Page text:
Today, QR codes are used in everything from inventory to tracing people who have come into contact with Covid-19 thanks to the extra information they hold.
In fact, a UK and US survey from September 2020 showed that 37.7% of respondents had scanned a QR in a restaurant, bar, or café, in the previous six months. Meanwhile, 37.3% had scanned one at a retailer, and 31.8% on a consumer product.
QR code vs barcode for inventory management
Before starting to use a barcode system, it’s a good idea to decide which type of barcodes suit your business best.
1D barcodes can hold basic information and are highly useful for inventory control. However, QR codes can hold more information about a product, such as URLs, dimensions, location, price points, and information about the manufacturer. They can also be scanned from any direction, which can make them quicker to work with.
What’s more, QR codes have a level of error correction that means they may still be readable if there is slight damage or wear and tear.
When contemplating QR codes vs barcodes for inventory management you’ll need to take software into consideration. With the right app, both QR codes and 1D barcodes can be scanned via a smartphone or scanner. So, small businesses aren’t limited by the equipment they have on hand when choosing the type of barcode that works for them.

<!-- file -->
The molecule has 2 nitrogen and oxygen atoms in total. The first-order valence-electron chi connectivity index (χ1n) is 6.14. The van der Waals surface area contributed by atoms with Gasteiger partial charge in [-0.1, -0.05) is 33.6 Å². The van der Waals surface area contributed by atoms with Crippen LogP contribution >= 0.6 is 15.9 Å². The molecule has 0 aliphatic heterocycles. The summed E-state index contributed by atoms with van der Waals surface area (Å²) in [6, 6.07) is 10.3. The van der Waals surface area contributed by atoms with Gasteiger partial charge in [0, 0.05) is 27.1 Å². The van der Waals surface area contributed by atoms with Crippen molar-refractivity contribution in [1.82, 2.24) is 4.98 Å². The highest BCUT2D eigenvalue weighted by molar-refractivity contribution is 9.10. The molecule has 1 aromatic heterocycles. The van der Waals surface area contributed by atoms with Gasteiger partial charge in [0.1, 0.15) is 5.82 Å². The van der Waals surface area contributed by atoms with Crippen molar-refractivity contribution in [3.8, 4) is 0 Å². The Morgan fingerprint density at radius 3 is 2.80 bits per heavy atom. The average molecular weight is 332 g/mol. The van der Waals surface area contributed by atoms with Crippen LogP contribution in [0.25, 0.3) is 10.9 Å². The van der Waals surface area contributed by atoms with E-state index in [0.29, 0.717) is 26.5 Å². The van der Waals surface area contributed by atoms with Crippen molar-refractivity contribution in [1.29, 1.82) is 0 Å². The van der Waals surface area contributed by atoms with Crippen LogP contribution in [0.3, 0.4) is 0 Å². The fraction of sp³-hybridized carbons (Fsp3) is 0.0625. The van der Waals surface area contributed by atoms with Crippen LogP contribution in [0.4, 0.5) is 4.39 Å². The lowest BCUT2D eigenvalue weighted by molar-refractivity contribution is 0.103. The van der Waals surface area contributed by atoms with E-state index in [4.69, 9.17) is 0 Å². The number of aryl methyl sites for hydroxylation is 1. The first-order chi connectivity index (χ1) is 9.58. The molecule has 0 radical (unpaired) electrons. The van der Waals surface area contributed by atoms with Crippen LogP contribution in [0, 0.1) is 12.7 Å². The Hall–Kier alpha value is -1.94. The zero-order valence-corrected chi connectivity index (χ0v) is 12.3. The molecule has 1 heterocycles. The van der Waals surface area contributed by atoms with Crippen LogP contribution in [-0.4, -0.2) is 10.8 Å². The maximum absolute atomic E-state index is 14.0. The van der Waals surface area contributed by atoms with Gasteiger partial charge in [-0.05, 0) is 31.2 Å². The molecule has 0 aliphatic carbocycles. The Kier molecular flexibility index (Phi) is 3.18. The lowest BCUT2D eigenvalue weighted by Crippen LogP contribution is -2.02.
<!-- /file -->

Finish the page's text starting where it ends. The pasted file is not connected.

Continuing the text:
The future of barcodes
It’s also a good idea to look at what’s to come. The organization GS1, a neutral provider of standards in various industries, sees the future in 2D barcodes.
They have launched a program called Sunrise 2027, which aims to help businesses transition fully to using 2D barcodes at retailer point-of-sale by that year. They explain that “2D barcodes allow for a single, standardized way to meet both supply chain needs and evolving consumer requirements.”
Getting started with barcodes
If you want to learn more about barcoding your small business you can checkout our Ultimate Barcoding Guide. It covers everything, and we mean EVERYTHING you need to know about getting started with barcodes.
Whichever type of barcode you decide to use, software such as inFlow can help you put your new system in place quickly and easily. With our software, you can print and scan 1D barcodes and QR codes straight from your phone or scanner. We can also help you generate 1D barcodes.